Dabo is a three-tier, cross-platform database application development framework, written in Python with the wxPython GUI toolkit. The controls in Dabo's UI are easily bound to data by setting two properties. The business object is designed to afford you complete control over the validation and handling of your data. The cursor classes are abstracted from their backend implementations, allowing for easy support of nearly any backend database. Dabo's design and approach has been inspired by RAD database development tools such as Visual FoxPro, Delphi, and Visual Basic.
GNUmed is a comprehensive scalable software solution for electronic medical practices with an emphasis on privacy protection, secure patient centric record sharing, decision support, and ease of use. It is intended to become a sophisticated decision support system that will elevate the quality of medical care that can be delivered.
Yagoburn (Yet Another Gui Optical BURNer) is an intuitive GUI wrapper around cdrkit and dvd+rw-tools for burning optical media on GNU/Linux systems. It uses the wxpython toolkit for the GUI, so it blends perfectly with a GTK+ environment, and is free from any heavy desktop environment dependencies.
PyBit is a small application written in wxPython for shortening URLs using some of the best shortening engines like: bit.ly, is.gd, cli.gs, smsh.me, tr.im and posting status updates to Twitter or identi.ca. It tries to be as simple and as user-friendly as possible. Configuration uses a simple preferences dialog, and all the buttons and text are bigger. All passwords (for twitter and identi.ca) are stored in plain text, so it’s currently not secure. Under GNOME, pyBit stores the shortened URL directly to your clipboard, so you don’t have to select and copy the short URL.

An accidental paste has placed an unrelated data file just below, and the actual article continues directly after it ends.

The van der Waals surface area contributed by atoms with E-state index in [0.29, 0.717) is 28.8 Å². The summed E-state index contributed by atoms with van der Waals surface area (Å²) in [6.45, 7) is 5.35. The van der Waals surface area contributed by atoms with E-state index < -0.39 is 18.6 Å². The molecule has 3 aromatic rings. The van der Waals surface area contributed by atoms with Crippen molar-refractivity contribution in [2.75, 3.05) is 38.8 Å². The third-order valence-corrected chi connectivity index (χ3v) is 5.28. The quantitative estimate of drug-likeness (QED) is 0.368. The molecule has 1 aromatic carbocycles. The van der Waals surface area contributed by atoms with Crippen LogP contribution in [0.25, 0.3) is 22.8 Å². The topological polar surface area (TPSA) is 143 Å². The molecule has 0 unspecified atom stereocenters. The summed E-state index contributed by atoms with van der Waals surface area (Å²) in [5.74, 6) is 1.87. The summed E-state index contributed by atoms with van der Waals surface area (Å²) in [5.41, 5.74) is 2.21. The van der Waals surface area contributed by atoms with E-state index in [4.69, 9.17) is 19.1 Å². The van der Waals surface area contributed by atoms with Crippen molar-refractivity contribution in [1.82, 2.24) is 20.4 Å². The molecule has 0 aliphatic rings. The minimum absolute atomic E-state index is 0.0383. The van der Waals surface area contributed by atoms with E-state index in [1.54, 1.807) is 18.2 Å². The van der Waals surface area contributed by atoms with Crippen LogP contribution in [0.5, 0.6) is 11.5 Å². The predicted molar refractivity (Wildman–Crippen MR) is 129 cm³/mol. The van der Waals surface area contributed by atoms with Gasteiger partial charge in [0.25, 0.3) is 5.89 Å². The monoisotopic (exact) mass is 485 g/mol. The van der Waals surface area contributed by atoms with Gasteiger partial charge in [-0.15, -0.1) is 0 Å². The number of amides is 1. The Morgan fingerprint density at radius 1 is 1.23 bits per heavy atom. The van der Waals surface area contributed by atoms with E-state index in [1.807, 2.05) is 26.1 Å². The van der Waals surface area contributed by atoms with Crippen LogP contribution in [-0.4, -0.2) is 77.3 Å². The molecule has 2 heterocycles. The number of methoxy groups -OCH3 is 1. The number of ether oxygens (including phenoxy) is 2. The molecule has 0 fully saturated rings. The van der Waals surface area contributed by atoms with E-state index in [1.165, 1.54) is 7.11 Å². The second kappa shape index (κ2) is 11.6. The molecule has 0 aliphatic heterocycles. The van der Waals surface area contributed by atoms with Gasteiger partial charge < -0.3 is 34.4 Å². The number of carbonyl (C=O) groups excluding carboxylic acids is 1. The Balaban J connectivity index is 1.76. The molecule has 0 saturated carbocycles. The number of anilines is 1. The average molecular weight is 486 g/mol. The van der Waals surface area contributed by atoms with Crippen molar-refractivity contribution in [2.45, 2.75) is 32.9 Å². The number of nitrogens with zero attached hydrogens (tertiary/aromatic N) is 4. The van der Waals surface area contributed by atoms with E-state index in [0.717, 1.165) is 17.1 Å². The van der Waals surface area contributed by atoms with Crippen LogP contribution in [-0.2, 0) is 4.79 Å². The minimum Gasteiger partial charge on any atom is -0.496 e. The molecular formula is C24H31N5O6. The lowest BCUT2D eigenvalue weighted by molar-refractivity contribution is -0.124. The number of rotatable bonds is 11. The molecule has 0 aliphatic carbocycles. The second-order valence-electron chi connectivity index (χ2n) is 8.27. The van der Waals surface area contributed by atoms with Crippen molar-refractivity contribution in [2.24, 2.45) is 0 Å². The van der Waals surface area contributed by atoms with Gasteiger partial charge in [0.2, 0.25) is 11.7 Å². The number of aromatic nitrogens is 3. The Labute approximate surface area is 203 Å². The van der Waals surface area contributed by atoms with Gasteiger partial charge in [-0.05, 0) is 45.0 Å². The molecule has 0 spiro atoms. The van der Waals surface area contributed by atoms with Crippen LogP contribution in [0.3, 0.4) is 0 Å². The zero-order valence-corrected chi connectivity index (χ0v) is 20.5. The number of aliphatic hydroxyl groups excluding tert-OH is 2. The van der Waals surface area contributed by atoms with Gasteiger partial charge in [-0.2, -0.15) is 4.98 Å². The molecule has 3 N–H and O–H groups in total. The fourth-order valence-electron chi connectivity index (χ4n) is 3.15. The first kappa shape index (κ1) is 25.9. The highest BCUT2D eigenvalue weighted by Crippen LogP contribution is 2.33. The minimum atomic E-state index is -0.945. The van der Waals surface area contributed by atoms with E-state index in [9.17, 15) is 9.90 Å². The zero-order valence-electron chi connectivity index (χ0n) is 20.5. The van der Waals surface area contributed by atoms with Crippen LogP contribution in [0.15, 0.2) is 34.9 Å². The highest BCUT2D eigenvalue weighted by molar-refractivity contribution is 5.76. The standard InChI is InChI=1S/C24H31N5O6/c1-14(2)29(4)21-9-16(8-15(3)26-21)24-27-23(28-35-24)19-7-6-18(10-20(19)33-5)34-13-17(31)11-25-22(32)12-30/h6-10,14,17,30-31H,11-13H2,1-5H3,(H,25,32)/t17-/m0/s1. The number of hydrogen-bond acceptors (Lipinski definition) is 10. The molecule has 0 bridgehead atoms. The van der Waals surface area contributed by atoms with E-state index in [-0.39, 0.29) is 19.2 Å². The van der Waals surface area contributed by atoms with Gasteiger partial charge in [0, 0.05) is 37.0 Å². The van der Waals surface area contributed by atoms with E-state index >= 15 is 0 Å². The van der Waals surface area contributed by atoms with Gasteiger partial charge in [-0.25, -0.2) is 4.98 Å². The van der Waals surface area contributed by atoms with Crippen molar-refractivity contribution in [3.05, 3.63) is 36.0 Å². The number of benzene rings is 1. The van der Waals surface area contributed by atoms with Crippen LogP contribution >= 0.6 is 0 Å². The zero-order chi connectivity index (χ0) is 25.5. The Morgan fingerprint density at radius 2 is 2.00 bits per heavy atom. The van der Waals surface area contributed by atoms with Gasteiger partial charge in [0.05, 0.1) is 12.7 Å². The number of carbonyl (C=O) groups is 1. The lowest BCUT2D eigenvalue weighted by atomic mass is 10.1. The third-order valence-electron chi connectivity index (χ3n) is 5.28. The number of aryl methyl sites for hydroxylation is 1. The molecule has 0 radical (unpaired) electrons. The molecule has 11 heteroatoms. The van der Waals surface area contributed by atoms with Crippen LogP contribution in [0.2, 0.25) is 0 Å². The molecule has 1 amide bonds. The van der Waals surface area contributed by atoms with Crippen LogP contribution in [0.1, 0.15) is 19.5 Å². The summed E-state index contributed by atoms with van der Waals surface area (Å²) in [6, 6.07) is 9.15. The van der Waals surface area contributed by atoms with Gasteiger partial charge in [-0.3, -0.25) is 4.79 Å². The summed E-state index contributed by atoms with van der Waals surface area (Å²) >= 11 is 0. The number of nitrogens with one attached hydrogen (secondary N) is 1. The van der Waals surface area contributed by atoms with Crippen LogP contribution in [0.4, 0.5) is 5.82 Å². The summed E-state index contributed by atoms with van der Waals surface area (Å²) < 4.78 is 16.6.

StoryText (formerly PyUseCase) is an unconventional GUI testing tool written in Python. It currently has mature support for PyGTK, beta status support for Java Swing, SWT/Eclipse RCP, and Tkinter, and very basic support for wxPython. Instead of recording GUI mechanics directly, it asks the user for descriptive names and hence builds up a "domain language" along with a "UI map file" that translates it into the current GUI layout. Instead of an "assertion" mechanism, it auto-generates a log of the GUI appearance and changes to it, so as to use that as a baseline for text-based testing, using e.g. TextTest. Instead of requiring the tester to add "wait" statements by hand, it includes support for instrumenting code so that "waits" can be recorded.
VATStuff provides a double-entry bookkeeping system with facilities to create purchase orders and invoices and to record costs and calculate VAT returns. VAT calculations are designed to meet UK regulations, and are not applicable to other states. Even for non-VAT registered companies, VATStuff enables you to record your transactions and produce invoices.